Harvey Stanbrough’s poetry has been nominated for the Pushcart Prize, The National Book Award, and the Inscriptions Magazine Engraver’s Award.  He’s also one heck of a great editor.  If you’re interested, visit his website, www.stonethread.com

What is your biggest pet peeve when editing?
Having to convince writers that someone else’s advice was bad. For example, some writing instructors tell writers to delete all instances of “had” from their writing, or to delete all “ing words” (gerunds) because they create passive voice. The truth is, past progressive and past participle are necessary in fiction. There are a lot of bad writing instructors out there passing out bogus information, and a lot of them are in college and university programs.

2.   How many times should an author self edit a book before sending it to an editor?
The author should at least put it away for awhile, at least a week or two, and then re-read it with fresh eyes. Make any changes that jump out at you, then send it to an editor. I strongly recommend against writing by committee. You can employ readers to give you recommendations, but consider those recommendations and then apply the ones that you believe help the work and discard the rest. If you change the character, story, etc. each time someone says you should (especially if that someone is not a professional writer or editor), you’ll never get your work published.

3.   Could you discuss your “leave the lady in the shower” technique?
Author C. J. Cherryh once said to avoid writers’ block, leave your character in the shower when you stop writing for the day. When you come back to writing, you’ll have to write the character out of the shower before you can do anything else, and that will get you back in the flow of your WIP.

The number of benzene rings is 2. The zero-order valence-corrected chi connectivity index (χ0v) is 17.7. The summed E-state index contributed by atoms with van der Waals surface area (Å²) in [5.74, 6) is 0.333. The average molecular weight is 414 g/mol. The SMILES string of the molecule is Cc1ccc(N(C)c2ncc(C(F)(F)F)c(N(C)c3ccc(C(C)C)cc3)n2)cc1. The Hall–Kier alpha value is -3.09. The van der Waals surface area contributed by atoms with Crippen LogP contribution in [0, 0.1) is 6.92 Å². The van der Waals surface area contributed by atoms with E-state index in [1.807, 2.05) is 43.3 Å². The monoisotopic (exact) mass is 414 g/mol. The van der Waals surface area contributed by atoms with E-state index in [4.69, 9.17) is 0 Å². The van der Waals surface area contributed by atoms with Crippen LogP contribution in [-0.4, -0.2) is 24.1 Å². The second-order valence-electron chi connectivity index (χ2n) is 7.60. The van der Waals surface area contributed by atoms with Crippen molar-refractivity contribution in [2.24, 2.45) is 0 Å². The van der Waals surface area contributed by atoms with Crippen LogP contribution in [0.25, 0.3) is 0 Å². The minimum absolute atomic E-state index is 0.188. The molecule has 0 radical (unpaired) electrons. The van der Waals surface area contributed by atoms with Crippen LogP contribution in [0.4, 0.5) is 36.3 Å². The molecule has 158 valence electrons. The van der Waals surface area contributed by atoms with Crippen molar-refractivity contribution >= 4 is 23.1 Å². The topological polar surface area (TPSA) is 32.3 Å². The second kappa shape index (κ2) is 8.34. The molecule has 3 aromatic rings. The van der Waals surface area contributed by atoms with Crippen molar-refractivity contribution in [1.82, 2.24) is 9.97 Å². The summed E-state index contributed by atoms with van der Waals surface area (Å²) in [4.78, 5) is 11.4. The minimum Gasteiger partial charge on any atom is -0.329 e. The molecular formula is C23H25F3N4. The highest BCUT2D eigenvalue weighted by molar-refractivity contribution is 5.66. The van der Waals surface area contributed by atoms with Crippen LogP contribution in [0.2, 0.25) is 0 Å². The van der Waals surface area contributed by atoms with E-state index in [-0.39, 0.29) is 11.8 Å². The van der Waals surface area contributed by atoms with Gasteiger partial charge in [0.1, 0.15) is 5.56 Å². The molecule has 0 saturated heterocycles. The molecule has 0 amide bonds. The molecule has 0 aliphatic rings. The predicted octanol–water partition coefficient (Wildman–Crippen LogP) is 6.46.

4.   If you could give writers only one suggestion, what would it be?
If any writing instructor (myself included) tells you something that he or she can’t explain to your satisfaction, don’t listen. For example, the writing instructor who says “show, don’t tell.” When a student asks what that means, the instructor says something like “Well, I can’t explain it but I know it when I see it.” No, he doesn’t. If he knew it when he saw it, he could explain it. And if I were invited to give writers a second suggestion, it would be this:  Don’t allow your narrator to use the physical or emotional sense verbs (saw, could see; heard, could hear; etc). Instead, have the narrator describe the scene; then the reader can experience it right along with the character. The narrator’s only task is to describe the scene, period. This is also called “deep point of view (POV).”

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